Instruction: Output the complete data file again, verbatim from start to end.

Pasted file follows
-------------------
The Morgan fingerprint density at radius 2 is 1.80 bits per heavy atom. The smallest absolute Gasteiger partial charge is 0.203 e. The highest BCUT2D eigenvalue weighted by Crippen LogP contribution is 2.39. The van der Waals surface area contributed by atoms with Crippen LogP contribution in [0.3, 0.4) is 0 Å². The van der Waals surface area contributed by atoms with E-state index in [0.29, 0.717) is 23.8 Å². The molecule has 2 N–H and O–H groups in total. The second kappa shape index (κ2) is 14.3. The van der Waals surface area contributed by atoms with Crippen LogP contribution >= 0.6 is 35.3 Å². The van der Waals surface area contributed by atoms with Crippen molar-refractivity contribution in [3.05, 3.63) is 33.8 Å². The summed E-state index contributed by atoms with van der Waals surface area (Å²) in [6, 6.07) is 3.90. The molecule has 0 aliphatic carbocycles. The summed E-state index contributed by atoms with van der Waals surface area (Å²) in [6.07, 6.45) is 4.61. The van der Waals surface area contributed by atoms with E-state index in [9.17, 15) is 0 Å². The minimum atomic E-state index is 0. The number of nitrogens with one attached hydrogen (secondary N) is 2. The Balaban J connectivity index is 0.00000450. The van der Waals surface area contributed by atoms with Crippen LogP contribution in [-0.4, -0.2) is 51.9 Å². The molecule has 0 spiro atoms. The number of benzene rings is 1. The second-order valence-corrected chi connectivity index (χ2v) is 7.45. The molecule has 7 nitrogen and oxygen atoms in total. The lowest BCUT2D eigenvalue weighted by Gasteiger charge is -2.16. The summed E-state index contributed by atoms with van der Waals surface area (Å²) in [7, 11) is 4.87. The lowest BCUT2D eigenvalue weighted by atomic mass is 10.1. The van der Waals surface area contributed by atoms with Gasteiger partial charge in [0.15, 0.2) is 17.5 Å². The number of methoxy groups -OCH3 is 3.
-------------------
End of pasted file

The Morgan fingerprint density at radius 2 is 1.80 bits per heavy atom. The smallest absolute Gasteiger partial charge is 0.203 e. The highest BCUT2D eigenvalue weighted by Crippen LogP contribution is 2.39. The van der Waals surface area contributed by atoms with Crippen LogP contribution in [0.3, 0.4) is 0 Å². The van der Waals surface area contributed by atoms with E-state index in [0.29, 0.717) is 23.8 Å². The molecule has 2 N–H and O–H groups in total. The second kappa shape index (κ2) is 14.3. The van der Waals surface area contributed by atoms with Crippen LogP contribution >= 0.6 is 35.3 Å². The van der Waals surface area contributed by atoms with Crippen molar-refractivity contribution in [3.05, 3.63) is 33.8 Å². The summed E-state index contributed by atoms with van der Waals surface area (Å²) in [6, 6.07) is 3.90. The molecule has 0 aliphatic carbocycles. The summed E-state index contributed by atoms with van der Waals surface area (Å²) in [6.07, 6.45) is 4.61. The van der Waals surface area contributed by atoms with E-state index in [9.17, 15) is 0 Å². The minimum atomic E-state index is 0. The number of nitrogens with one attached hydrogen (secondary N) is 2. The Balaban J connectivity index is 0.00000450. The van der Waals surface area contributed by atoms with Crippen LogP contribution in [-0.4, -0.2) is 51.9 Å². The molecule has 0 spiro atoms. The number of benzene rings is 1. The second-order valence-corrected chi connectivity index (χ2v) is 7.45. The molecule has 7 nitrogen and oxygen atoms in total. The lowest BCUT2D eigenvalue weighted by Gasteiger charge is -2.16. The summed E-state index contributed by atoms with van der Waals surface area (Å²) in [7, 11) is 4.87. The lowest BCUT2D eigenvalue weighted by atomic mass is 10.1. The van der Waals surface area contributed by atoms with Gasteiger partial charge in [0.15, 0.2) is 17.5 Å². The number of methoxy groups -OCH3 is 3.